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Xango Resource Book

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Multiple articles covering a wide spectrum of information related to the mangosteen fruit and wellness

Text of Xango Resource Book

  • fiffix*t teHARVARD GAZETTE ARCHIVES

    By Will iam J. CromieGazette Staff

    For about $20 you can determine your risk of a future heart attack,according to a new study from Harvard Medical School.

    The test measures levels of a protein that increase with the amountof inflammation in coronary arteries. The study showed that healthywomen with the highest levels of this substance, known as high-sensitivity C-reactive protein, have more than four times the risk ofsuffering a heart or blood-vessel problem than women with lowerlevels of the marker. Previous research revealed that men_with thehighest levels of this protein in their blood haye tlrpp tinles the riskof heart attack and two times the. risk of stroke compared to menwith the lowest levels.

    Better Way To Predict Heart Attacks Is Discovered

    Paul Ridker uses a heartmodel to expla in why h ighlevels of a protein l inked toinf lammat ion candramat ica l ly ra ise the r isk ofa heart attack.

    "Cholesterol screening is currently the gold standard for predictingheart-attack risk, but nearly half of all heart attacks occur among men and women with norrnalcholesterol levelso" notes Paul Ridker, a cardiologist at Harvard-affiliated Brigham andWomen's Hospital in Boston.

    "In fact, the amount of risk associated with hieh-sensitivity C-reactive protein is aknost twicethat associated with high levels of low density cholesterol."

    The Food and Drug Administration approved the first test for this protein last November."It's now available to all doctors and costs about $15-$20," says Ridker, who is also anassociate professor of medicine at Harvard Medical School.

    An improved ability to predict risk of heart attack can reveal who will benefit most frompreventive strategies, such as increased exercise, a healthier diet, and quitting smoking.Also, it pinpoints the best candidates for so-called statin drugs, such as pravastatin, which lowerlevels of both high-sensitivity C-reactive protein and low-density, or harmful, cholesterol.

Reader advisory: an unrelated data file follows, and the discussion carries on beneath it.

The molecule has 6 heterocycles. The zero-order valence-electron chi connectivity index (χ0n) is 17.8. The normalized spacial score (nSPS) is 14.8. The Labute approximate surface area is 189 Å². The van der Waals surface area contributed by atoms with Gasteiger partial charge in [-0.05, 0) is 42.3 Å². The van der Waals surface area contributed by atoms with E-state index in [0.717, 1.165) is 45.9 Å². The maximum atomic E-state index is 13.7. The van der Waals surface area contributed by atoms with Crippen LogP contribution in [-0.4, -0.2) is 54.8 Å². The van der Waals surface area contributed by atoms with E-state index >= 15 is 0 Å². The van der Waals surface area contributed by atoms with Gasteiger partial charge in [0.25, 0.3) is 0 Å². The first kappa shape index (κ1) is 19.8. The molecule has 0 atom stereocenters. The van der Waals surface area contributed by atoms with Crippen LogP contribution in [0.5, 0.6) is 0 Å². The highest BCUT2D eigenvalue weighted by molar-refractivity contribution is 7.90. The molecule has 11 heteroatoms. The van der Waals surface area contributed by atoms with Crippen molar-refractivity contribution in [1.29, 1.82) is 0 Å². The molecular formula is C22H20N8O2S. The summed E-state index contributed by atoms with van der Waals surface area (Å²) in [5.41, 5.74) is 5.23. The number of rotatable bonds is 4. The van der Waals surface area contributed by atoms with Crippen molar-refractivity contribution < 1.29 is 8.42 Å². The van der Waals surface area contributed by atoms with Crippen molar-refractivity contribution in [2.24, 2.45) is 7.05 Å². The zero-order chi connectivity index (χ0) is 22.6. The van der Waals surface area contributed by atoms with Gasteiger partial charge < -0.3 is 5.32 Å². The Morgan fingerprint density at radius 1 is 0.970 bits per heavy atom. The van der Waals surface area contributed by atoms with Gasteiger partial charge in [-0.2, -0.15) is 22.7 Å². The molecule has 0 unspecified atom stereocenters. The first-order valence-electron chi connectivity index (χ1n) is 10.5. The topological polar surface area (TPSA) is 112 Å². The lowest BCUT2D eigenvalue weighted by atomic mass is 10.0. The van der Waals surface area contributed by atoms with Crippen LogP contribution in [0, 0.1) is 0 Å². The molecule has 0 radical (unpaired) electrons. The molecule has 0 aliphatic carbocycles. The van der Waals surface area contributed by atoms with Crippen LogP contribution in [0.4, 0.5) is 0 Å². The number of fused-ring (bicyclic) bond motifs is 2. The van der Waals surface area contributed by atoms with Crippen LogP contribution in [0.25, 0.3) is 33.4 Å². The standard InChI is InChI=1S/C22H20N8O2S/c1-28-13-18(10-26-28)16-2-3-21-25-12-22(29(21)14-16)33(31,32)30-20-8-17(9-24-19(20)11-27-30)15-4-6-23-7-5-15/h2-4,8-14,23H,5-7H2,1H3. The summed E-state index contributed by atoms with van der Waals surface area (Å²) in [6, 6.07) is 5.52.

"These drugs can prevent first heart attacks," Ridker points out, "but they axe too expensive toprescribe for everyone. The new test, along with cholesterol screening, should enable doctorsto better determine who is most likelv to benefit from their use."

  • Not all tests for the orotein are equal, however. o'Doctors who use this new approach must usean accurate high-sensitivitv test for C-reactive protein. not one ofthe older tests. which are farless reliable," cautions Nader Rifai, a Harvard associate professor of pathology, whoparticipated in this research.

    Healing Begets HarmExactly how the protein is linked to heart disease and sffoke remains unclear. It's known tohelp white blood cells destroy invading bacteria and viruseso a process accompanied byinflammation. But there's a harmful side to such healing. Inflammation sometimes leads tovulnerable plaques, or raised clumps of cholesterol in the lining of blood vessels. The plaquesare vulnerable because they are likely to rupture, and the fragments can block narrower arteriesdownstream, leading to a heart attack or stroke.

    "lnflarnmation is now understood to play a critical role in the conversion ofa stable cholesterolplaque into a worrisome, unstable lesion (injury)," Ridker points out.To clarifu the relationship between various markers involved in this process, includingC-reactive protein, total cholesterol, low-density cholesterol, and other compounds, Ridker andhis colleagues checked blood samples from 28,263 healthy, middle-aged women. The womenwere followed for three years, and levels of 12 different markers were compared withincidences ofdeath from heart disease, heart attacks, stroke, and need for procedures to unblocktheir coronary arteries.High-sensitivity C-reactive protein levels turned out to be the strongest and most significantpredictor of who would suffer these cardiovascular problems. The relationship held true evenamong people with cholesterol levels considered safe by national guidelines.

    "Heart disease is the number one killer of men and women in the United Stateso" Ridker says."Any improvement we can make in a doctor's ability to predict heart attacks will increase thenumber of lives we can save through targeted use of drugs like the statins and more aggressivechanges in lifestyles."

    A report on this research was published today in the March 23 issue of the Nelt EnglandJournal of Medicine.

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